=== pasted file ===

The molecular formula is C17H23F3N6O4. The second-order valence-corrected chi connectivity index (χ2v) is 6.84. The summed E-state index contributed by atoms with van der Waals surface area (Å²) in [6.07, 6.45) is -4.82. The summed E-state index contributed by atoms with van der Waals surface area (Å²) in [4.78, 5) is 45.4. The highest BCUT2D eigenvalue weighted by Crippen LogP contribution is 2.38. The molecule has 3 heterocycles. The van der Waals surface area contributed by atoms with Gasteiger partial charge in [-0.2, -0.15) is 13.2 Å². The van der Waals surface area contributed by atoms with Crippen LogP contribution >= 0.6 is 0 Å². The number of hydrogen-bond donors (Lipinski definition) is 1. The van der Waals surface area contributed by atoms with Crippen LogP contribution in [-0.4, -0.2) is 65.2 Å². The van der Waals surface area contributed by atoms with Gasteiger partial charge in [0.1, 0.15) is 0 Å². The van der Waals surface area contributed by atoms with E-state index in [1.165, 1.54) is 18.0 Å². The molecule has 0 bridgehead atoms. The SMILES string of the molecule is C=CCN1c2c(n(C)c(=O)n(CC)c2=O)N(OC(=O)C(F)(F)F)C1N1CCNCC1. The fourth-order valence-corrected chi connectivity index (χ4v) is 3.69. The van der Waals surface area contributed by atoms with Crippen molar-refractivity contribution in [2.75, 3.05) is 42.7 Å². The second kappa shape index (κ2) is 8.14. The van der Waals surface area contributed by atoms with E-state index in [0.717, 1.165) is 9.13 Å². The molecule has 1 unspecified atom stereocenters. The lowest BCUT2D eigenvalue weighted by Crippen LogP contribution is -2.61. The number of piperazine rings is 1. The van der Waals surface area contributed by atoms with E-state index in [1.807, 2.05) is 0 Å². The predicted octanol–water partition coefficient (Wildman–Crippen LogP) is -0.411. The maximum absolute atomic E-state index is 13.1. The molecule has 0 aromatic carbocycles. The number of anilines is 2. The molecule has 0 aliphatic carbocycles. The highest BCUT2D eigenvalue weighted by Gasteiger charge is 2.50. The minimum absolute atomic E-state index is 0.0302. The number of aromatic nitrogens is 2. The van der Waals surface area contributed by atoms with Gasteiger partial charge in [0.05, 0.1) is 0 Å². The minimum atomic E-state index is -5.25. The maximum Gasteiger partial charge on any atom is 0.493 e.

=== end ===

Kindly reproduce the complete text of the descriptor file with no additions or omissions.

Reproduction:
The molecular formula is C17H23F3N6O4. The second-order valence-corrected chi connectivity index (χ2v) is 6.84. The summed E-state index contributed by atoms with van der Waals surface area (Å²) in [6.07, 6.45) is -4.82. The summed E-state index contributed by atoms with van der Waals surface area (Å²) in [4.78, 5) is 45.4. The highest BCUT2D eigenvalue weighted by Crippen LogP contribution is 2.38. The molecule has 3 heterocycles. The van der Waals surface area contributed by atoms with Gasteiger partial charge in [-0.2, -0.15) is 13.2 Å². The van der Waals surface area contributed by atoms with Crippen LogP contribution >= 0.6 is 0 Å². The number of hydrogen-bond donors (Lipinski definition) is 1. The van der Waals surface area contributed by atoms with Crippen LogP contribution in [-0.4, -0.2) is 65.2 Å². The van der Waals surface area contributed by atoms with Gasteiger partial charge in [0.1, 0.15) is 0 Å². The van der Waals surface area contributed by atoms with E-state index in [1.165, 1.54) is 18.0 Å². The molecule has 0 bridgehead atoms. The SMILES string of the molecule is C=CCN1c2c(n(C)c(=O)n(CC)c2=O)N(OC(=O)C(F)(F)F)C1N1CCNCC1. The fourth-order valence-corrected chi connectivity index (χ4v) is 3.69. The van der Waals surface area contributed by atoms with Crippen molar-refractivity contribution in [2.75, 3.05) is 42.7 Å². The second kappa shape index (κ2) is 8.14. The van der Waals surface area contributed by atoms with E-state index in [0.717, 1.165) is 9.13 Å². The molecule has 1 unspecified atom stereocenters. The lowest BCUT2D eigenvalue weighted by Crippen LogP contribution is -2.61. The number of piperazine rings is 1. The van der Waals surface area contributed by atoms with E-state index in [1.807, 2.05) is 0 Å². The predicted octanol–water partition coefficient (Wildman–Crippen LogP) is -0.411. The maximum absolute atomic E-state index is 13.1. The molecule has 0 aromatic carbocycles. The number of anilines is 2. The molecule has 0 aliphatic carbocycles. The highest BCUT2D eigenvalue weighted by Gasteiger charge is 2.50. The minimum absolute atomic E-state index is 0.0302. The number of aromatic nitrogens is 2. The van der Waals surface area contributed by atoms with Gasteiger partial charge in [0.05, 0.1) is 0 Å². The minimum atomic E-state index is -5.25. The maximum Gasteiger partial charge on any atom is 0.493 e.